The image is there in front of you. Right there and you are about to press the button immortalising your vision to the sensor or film. But wait have you?
Are you getting the movement you want in the frame, be it none at all, intended or unintended? Basically, is the shutter speed right? Too slow and then the wind catches the subject, and it moves. Or, worse still the camera moves, and you get this inadvertent blur. Conversely, you could want some movement and the shutter speed is too high removing that deliberate blur. This supposes that you have the questions about composition sorted.
The shutter speed will govern how much movement you have within the timespan of the shot. So 1000th will give no movement in most cases unless it is moving very, very, quickly. 1/25th is quite slow. It is possible to handhold at this speed but more than likely you will see some blur. Now unless this is what you want it is best to put the camera on a tripod or alter some of the other settings to increase the shutter speed. It depends on how you work.
So, freezing the action or allowing some movement?
How much of the image is acceptably sharp? You only have one plane of focus. The leaf might be perfectly sharp but how much else do you want and where do you want that plane of focus to be? This can be controlled by the aperture of the lens. The Hole you can see when you look down the front of it. f4 is a wide aperture and f22 is a narrow aperture.
A wide aperture gives a relatively small amount of sharpness to the front and rear. Portrait photographers use this to accentuate the face and make it stand out. Sometimes I use f1.8, which is the widest my lens goes to, but you could go to f1.4 or f.8. This throws the rear of the image out of focus and blurs it all making the subject stand out.
A narrow aperture gives a greater range of sharpness front and rear which tends to be used by landscape photographers to ensure the maximum amount of the image is sharp.
What do you want sharp in the image, what do you want to accentuate, how would you do this?
There is a third element to this, that is the ISO this governs how sensitive the sensor is. If you read any photo magazine, they will talk about noise. This is the distortion caused by the current running over the sensor. Typically, the lower the ISO the cleaner the image. So, the native lowest setting could be 100 or 64 however higher settings, say around 3200 or 6400 the image starts to degrade a bit with artefacts from noise. Most modern sensors and firmware have ways of sorting it out, but you need to be aware.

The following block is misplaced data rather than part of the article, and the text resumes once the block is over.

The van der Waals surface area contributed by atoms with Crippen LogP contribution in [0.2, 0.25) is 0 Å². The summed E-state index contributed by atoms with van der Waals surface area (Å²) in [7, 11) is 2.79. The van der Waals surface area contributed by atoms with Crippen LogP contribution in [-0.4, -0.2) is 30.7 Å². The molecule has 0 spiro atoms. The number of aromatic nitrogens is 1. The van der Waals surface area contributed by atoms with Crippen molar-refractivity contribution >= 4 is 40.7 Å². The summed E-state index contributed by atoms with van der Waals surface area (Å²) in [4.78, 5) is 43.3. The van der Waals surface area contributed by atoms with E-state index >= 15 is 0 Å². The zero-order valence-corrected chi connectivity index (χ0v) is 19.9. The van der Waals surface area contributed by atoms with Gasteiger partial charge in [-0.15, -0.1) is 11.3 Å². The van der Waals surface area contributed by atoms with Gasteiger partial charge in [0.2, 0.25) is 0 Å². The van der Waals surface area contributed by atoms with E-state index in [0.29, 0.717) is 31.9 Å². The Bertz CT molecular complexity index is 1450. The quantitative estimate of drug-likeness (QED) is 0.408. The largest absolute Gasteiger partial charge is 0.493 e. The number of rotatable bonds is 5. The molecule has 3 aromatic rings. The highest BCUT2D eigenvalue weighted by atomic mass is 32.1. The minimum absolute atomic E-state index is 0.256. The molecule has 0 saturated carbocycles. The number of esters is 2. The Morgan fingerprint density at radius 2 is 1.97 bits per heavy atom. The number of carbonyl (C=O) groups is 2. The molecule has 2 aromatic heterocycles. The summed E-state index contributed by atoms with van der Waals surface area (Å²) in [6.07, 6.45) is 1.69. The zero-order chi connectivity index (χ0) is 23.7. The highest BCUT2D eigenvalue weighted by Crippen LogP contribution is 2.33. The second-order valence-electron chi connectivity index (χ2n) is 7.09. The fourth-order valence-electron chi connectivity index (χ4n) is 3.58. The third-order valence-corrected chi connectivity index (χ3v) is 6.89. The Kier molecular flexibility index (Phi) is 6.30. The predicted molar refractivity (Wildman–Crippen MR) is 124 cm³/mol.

This leaves us with 3 controls to play with to achieve your vision. Shutter speed, aperture and ISO. Each one you alter has an effect on the others. Do you want a clean image with no movement then a low ISO and high shutter speed should do but it is likely that you will have a shallow depth of field? Slowing the shutter speed will improve the depth of field but then you may get movement. You could increase the ISO and keep the shutter speed and aperture, but you might get some noise, is this acceptable?
Frustratingly, despite everyone asking there are no right or wrong answers to this 3-sided balancing act. It is what works for you to achieve what you want. Therefore it follows that there is no point in asking for settings for a certain image because the settings that someone else gives you might not be what you want for your image.
It comes down to learning your camera and how it works
If you have read this far and have questions please drop me a line and I will do my best to answer. If you want to see some images where these questions have been asked and answered, sometimes incorrectly then feel free to check out my Instagram HERE
Many thanks for reading